Israeli soldiers invaded the home of CPT-Palestine’s neighbors on the morning of Tuesday, 6 December. They found no weapons in the residence, but they still seemed to feel entitled to punish the family. They trashed the home, strewing the family’s possessions about, insisted on interrogating the sister with mental disabilities‑-although her father and sister told them about her disabilities–and denied her access to her seizure medication. Furthermore, they forced the family to sit outside their home for three hours and told the father they would be back to arrest him, although they never returned to do so.
CPTers arrived on the scene in the early afternoon after their immediate neighbor reported seeing soldiers forcing the family outside their home from across her roof. She met them there and tried to talk to the family, but soldiers intervened, pushing them back. They repeatedly asked if CPTers were TIPH (Temporary International Monitoring Presence in Hebron) and when they realized they were not, they ordered them away, saying that only TIPH had the right to be monitoring situations such as these.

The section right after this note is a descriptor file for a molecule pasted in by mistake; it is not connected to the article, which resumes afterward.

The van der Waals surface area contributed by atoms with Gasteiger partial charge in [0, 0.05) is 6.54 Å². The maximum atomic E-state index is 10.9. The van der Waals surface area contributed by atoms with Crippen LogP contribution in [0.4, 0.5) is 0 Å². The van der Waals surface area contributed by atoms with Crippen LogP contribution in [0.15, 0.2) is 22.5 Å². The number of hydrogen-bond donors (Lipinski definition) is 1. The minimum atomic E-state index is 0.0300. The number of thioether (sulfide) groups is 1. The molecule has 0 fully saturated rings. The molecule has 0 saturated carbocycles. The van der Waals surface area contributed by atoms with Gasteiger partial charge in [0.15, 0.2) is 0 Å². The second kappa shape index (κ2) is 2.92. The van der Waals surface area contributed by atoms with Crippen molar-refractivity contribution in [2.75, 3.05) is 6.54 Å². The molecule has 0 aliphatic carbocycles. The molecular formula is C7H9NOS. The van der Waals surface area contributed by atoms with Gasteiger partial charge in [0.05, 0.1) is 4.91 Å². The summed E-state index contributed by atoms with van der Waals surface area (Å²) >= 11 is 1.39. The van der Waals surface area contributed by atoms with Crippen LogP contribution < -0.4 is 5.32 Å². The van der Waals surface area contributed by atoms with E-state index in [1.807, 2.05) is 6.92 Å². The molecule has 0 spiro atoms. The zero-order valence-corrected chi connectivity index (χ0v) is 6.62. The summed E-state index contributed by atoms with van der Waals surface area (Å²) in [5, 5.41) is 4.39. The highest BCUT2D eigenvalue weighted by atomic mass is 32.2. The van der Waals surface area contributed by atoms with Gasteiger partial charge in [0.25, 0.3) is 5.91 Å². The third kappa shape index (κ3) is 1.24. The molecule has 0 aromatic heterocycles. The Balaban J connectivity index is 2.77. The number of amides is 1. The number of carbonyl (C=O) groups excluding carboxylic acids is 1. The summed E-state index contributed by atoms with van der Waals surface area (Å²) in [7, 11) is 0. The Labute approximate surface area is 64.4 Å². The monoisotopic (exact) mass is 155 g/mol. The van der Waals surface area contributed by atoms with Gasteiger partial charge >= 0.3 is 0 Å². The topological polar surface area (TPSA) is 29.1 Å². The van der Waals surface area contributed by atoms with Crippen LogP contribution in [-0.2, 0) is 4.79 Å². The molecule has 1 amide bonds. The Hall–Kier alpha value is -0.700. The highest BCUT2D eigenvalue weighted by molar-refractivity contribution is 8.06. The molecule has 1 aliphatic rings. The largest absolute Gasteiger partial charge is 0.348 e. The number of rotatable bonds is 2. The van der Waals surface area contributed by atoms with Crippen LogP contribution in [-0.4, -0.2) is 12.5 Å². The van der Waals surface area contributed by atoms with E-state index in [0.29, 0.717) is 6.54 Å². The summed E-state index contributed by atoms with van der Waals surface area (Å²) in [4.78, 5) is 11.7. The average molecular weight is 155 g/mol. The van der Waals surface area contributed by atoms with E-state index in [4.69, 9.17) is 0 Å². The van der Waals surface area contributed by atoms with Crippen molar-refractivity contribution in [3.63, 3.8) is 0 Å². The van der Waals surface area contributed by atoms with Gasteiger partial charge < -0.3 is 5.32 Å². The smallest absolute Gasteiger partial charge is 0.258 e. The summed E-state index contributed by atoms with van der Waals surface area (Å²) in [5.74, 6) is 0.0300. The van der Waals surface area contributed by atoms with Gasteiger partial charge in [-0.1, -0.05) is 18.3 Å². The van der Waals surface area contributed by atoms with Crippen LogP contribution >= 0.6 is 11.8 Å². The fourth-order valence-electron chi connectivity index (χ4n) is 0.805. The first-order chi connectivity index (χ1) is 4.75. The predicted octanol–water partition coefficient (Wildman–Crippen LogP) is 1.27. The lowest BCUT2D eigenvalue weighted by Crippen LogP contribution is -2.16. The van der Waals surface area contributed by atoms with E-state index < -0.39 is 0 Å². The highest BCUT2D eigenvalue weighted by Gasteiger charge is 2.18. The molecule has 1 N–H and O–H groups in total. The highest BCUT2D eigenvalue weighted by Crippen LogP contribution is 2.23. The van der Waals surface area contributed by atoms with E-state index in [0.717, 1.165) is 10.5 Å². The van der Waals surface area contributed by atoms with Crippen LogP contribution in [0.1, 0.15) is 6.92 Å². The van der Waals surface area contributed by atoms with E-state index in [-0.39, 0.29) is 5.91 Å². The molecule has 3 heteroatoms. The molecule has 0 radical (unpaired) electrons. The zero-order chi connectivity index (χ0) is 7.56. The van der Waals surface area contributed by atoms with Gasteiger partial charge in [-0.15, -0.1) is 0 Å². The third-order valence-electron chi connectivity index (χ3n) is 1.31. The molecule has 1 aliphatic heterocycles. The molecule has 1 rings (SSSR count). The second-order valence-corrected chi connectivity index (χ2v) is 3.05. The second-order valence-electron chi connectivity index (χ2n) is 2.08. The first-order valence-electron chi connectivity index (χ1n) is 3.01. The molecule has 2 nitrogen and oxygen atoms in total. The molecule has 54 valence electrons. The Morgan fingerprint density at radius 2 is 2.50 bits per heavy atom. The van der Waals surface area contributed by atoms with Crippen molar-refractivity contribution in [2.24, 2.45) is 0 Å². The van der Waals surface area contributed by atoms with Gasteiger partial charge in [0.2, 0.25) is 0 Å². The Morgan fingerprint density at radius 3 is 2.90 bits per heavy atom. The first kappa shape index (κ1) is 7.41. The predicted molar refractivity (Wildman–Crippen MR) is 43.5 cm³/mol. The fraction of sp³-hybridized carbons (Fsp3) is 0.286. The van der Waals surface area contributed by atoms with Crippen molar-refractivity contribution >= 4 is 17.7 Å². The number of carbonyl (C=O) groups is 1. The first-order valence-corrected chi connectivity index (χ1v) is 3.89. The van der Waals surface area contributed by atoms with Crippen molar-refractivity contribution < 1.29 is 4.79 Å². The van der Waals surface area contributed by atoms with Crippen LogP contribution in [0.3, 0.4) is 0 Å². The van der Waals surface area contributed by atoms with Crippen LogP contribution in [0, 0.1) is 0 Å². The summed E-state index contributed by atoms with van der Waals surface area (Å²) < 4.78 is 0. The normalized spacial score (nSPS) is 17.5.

The CPTers moved back and attempted alternately to distract and engage the soldiers in order to be able to stay outside the house with the family. The husband of one of the CPTers speaks Hebrew and called during the situation. He tried to tell her what to say in Hebrew, which she mispronounced, provoking awkward laughter. Another soldier shouted, “It’s not funny.”
“No, invading people’s homes is not funny,” the other CPTer said.
The CPTers followed the squad through the Old City for a short way after they left the family, but then decided to return to their own building, because their neighbor, who shares an entrance to their building was nervous that the soldiers would attempt to enter their building, which they did not very long afterwards. They also found out that that soldiers trashed the Youth Against Settlements building in the Old City.
The next day when CPTers returned to their neighbors to clarify details about what happened, they asked how the soldiers’ threat to arrest their father, obviously meant only for intimidation, had affected him. His older married daughter, who comes over regularly to care for her sister and was trying to set the house to rights said, “He doesn’t care. He didn’t do anything.”